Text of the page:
26 July 2016
The Minister for the Environment has proposed a series of measures to improve access to Jersey’s countryside. It follows the findings of a consultation which asked people for detailed feedback on the Island’s coastal and countryside path network.
The network was mainly established in the 1980s, primarily for walkers. Since then, Jersey’s population has increased and the narrow paths have become busier and used for a wider range of recreational activities. This can lead to conflict between people that use the paths, those that manage them, and landowners.
Based on responses to the consultation, the Department of the Environment has developed a Countryside Access Strategy for 2016 - a co-ordinated plan for future management of the network.
The Minister’s aim is for access to Jersey’s coast and countryside to be safe, sustainable and cost effective, with minimal impact on biodiversity. There are four main areas of work to achieve it:
- engagement and co-operative working
- interpretation and awareness
- managing and improving access to the countryside
In addition, the Department of the Environment will promote better engagement and co-operative working with the aim of delivering a set of short, medium and long-term actions. As part of this, users and other service providers will work together to improve interpretation and awareness of the network, and ensure it’s suitable for a broader range of users and is safe and resilient into the future.
Proposals for the next three years include:
- setting up groups to share ideas and solutions to improve countryside access
- developing a digital, activity-focused map of known Island-wide paths
- defining and categorising Jersey’s paths, and making it clear who can use them
- making 5km of paths available for multiple use (cyclists, walkers, horses etc.,) for a 12-month trial period.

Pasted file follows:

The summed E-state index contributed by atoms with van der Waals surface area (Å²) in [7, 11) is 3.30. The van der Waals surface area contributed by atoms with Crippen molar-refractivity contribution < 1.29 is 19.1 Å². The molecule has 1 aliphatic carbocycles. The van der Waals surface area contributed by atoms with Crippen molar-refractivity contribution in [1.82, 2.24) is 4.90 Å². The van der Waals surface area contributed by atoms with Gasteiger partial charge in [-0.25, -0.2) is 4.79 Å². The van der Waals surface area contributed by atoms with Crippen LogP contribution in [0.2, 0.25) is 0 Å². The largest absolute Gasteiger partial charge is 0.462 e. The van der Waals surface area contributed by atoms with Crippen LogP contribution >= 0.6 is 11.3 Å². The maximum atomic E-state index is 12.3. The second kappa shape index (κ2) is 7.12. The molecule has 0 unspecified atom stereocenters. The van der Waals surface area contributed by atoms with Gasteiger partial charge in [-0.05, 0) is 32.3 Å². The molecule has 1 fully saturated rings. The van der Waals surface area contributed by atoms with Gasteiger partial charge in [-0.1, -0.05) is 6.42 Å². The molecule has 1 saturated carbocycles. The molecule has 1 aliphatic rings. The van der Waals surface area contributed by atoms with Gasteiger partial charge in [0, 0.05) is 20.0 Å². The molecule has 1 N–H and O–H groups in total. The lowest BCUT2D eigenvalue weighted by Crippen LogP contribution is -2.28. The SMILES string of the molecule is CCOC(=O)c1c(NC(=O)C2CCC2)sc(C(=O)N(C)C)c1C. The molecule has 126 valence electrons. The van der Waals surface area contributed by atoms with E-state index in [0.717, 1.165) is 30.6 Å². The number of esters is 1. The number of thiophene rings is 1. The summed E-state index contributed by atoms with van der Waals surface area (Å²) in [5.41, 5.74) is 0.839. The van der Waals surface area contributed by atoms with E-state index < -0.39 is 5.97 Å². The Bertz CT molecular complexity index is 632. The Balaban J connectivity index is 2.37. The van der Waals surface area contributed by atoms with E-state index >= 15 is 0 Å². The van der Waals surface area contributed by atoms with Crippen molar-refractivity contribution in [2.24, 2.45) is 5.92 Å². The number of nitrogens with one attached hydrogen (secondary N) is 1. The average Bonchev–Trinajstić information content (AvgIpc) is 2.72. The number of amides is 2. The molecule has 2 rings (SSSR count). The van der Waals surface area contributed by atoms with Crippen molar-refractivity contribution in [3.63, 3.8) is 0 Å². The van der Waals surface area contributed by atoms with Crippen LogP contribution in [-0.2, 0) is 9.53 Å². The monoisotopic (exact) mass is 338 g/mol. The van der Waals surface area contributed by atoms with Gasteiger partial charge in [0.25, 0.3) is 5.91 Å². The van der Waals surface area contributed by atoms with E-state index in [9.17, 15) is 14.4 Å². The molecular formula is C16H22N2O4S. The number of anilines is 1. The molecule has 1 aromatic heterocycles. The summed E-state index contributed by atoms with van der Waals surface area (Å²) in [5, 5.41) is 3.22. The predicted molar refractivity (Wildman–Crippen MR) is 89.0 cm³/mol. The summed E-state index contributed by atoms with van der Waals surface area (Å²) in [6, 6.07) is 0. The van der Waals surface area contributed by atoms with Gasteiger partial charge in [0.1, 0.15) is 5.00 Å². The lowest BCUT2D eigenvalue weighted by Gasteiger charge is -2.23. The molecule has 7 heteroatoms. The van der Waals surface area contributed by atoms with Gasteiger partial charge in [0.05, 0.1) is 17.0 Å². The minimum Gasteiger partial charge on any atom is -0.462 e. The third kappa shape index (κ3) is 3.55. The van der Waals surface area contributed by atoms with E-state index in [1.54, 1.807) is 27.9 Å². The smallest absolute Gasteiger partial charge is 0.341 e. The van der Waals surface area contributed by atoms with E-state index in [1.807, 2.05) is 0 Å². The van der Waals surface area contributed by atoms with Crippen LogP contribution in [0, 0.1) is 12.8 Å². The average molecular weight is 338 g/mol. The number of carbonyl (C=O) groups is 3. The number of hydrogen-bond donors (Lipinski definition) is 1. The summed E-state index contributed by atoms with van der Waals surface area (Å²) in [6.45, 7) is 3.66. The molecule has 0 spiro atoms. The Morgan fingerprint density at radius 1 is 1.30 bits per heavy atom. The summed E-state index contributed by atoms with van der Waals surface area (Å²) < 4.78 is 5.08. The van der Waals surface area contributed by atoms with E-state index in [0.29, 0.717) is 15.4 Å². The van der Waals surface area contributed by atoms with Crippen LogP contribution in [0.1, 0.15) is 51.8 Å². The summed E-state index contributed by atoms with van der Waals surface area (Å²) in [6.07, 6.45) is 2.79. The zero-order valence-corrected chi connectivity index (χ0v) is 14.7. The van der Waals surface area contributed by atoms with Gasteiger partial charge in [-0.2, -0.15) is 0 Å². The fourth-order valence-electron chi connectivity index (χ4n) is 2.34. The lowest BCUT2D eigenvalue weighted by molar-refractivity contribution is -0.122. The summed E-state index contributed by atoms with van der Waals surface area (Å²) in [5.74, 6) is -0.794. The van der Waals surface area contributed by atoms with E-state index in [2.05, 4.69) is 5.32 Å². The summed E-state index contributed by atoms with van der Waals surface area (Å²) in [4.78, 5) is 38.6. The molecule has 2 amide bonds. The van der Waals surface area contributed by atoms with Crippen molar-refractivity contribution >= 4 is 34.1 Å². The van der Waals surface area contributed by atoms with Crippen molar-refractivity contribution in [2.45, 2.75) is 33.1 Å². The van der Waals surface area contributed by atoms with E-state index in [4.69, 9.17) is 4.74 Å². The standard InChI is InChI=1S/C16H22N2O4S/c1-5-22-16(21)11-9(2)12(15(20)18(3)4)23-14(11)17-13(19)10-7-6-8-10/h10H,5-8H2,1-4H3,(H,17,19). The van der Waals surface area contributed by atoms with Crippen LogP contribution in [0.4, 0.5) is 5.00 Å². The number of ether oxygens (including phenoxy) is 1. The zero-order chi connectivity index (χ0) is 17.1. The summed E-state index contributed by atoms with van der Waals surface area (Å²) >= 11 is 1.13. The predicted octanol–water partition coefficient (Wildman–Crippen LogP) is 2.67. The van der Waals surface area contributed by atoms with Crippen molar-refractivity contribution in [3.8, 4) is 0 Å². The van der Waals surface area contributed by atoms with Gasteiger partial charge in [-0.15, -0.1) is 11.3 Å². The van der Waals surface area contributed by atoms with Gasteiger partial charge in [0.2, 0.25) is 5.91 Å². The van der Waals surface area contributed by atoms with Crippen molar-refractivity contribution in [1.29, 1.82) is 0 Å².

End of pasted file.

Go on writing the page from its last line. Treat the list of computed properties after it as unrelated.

Minister for the Environment, Deputy Steve Luce said “The Jersey countryside and its biodiversity is a treasured asset. In feedback, people tell us they really value it, and for good reason – coast and countryside paths provide access to some of the most beautiful and wild parts of our Island.
“Looked at more widely, the network offers environmental, educational, health, community and economic benefits to Jersey, so it plays a role in meeting government’s broader strategic agendas for healthy living, improved quality of life and greater enjoyment of the countryside.
“But it’s under considerable pressure. Roughly 100,000 locals and visitors use the countryside and coastal path network each year for walking, cycling, sport and recreation – on trails designed just for walkers.”
The Minister continued “We need to ensure we can maintain it, and improve it where necessary for people that use the paths, those that manage them, and the land owners who generously allow access to their land. With the new strategy I think we have a strong plan and public backing for investing in the network to improve, rather than just maintain it and I hope, in due course, people will start to see the difference.”
Download Countryside Access Strategy for Jersey 2016 report (size 2.4mb)